Prints and the Pursuit of Knowledge

02/01/2012 05:01 pm ET | Updated Apr 02, 2012

Prints and the Pursuit of Knowledge in Early Modern Europe is the catalog from a recent eponymous exhibition at Harvard's Arthur M. Sackler Museum. (The exhibition is currently on view at the Mary and Leigh Block Museum of Art at Northwestern University, Evanston, Illinois, through April 8, 2012.) Weighing in at a hefty 6.5 pounds and sporting an embossed reproduction of the head of Albrecht Durer's Rhinoceros on the soft-bound cover, this catalog delivers a fascinating look at the scientific technology of the sixteenth century and the celebrated artists who participated in it.

In her introduction, Prints as Instruments, curator Susan Dackerman describes her vision for organizing the exhibition:

"This project emerges from the tradition of Bildwissenschaft, the German branch of visual studies that encompasses images and objects across art-historical hierarchies of subject and media, without a predisposed notion of high and low art forms. Prints and the Pursuit of Knowledge treats images and objects that have been neglected in the art-historical discourse because they were considered in aesthetic terms with little attention to their content, or were relegated to such other fields of study as cartography, astronomy, or the history of medicine - even though most were created by recognized artists who also produced work in genres considered more legitimate by art historians."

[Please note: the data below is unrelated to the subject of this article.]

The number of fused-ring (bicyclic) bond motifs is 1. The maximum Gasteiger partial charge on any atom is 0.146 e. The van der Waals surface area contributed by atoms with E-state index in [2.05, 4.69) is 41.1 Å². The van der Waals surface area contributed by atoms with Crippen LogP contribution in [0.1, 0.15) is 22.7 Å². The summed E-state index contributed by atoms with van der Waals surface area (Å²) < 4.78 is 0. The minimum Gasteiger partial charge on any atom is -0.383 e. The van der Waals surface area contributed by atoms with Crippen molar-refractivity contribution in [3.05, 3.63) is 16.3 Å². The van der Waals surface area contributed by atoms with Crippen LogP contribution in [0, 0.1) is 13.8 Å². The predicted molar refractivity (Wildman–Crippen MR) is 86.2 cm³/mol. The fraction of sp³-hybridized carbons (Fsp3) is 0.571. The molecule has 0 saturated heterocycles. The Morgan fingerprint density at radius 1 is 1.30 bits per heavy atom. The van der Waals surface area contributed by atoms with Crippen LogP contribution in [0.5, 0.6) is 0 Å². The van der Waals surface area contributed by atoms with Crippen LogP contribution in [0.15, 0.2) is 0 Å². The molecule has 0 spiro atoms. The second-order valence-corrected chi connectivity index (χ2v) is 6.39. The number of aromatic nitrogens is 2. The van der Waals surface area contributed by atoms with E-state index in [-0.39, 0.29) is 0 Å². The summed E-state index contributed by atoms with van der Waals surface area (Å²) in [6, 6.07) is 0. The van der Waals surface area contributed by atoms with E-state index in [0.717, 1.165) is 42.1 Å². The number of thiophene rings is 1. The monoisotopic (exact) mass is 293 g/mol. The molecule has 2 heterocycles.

In the following video, Dackerman provides further insight into the exhibition:

The flap prints by Heinrich Vogtherr the elder referenced in the video above were undoubtedly the high-tech anatomical representations for their time. To view them in a contemporary context, you can download a free app for your iPad or iPhone. The app lets you tap the image to reveal each of the flaps and provides an English translation for the text. For instance, if you tap on the "Matrix" flap you will learn that "the uterus is a vessel specified by God the Lord, in which the small children are received, nourished, and formed into a human body."

There are prints in the catalog that make you happy you live in the 21st century, such as Hans von Gersdorff and Hans Wechtlin the elder's Instruments for Use in Cranial Surgery, shown below.


Hans von Gersdorff and Hans Wechtlin the elder, Instruments for Use in Cranial Surgery, in Gersdorff, Field manual for the treatment of wounds, Strasbourg: Hans Schott, 1540. Book with woodcuts with hand-coloring. Philadelphia Museum of Art, Purchased with the SmithKline Beckman Corporation Fund, 1949-97-11. Photo: Philadelphia Museum of Art.

Other things haven't changed that much since the 16th century. The Invention of Copperplate Engraving image takes me back to my printmaking classes at Otis, the main difference being the clothing and the absence of women.


Unknown engraver, after Stradanus (Jan van der Straet), Invention of Copperplate Engraving, from Nova reperta (New inventions and discoveries of modern times), c. 1599-1603. Engraving. Sarah Campbell Blaffer Foundation, Houston, BF.1998.9.9. Photo: Sarah Campbell Blaffer Foundation, Houston.

Among the most beautiful of the prints is Albrecht Durer's woodcut Rhinoceros. The following video explains the appearance of the fanciful second horn on the creature's shoulders.

The 442-page catalog contains over 100 reproductions of woodcuts, engravings, and etchings; maps, globe gores, and globes; anatomical flap prints; and paper scientific instruments used for observation and measurement, each with accompanying text. Hours of delight, discovery and illumination are guaranteed.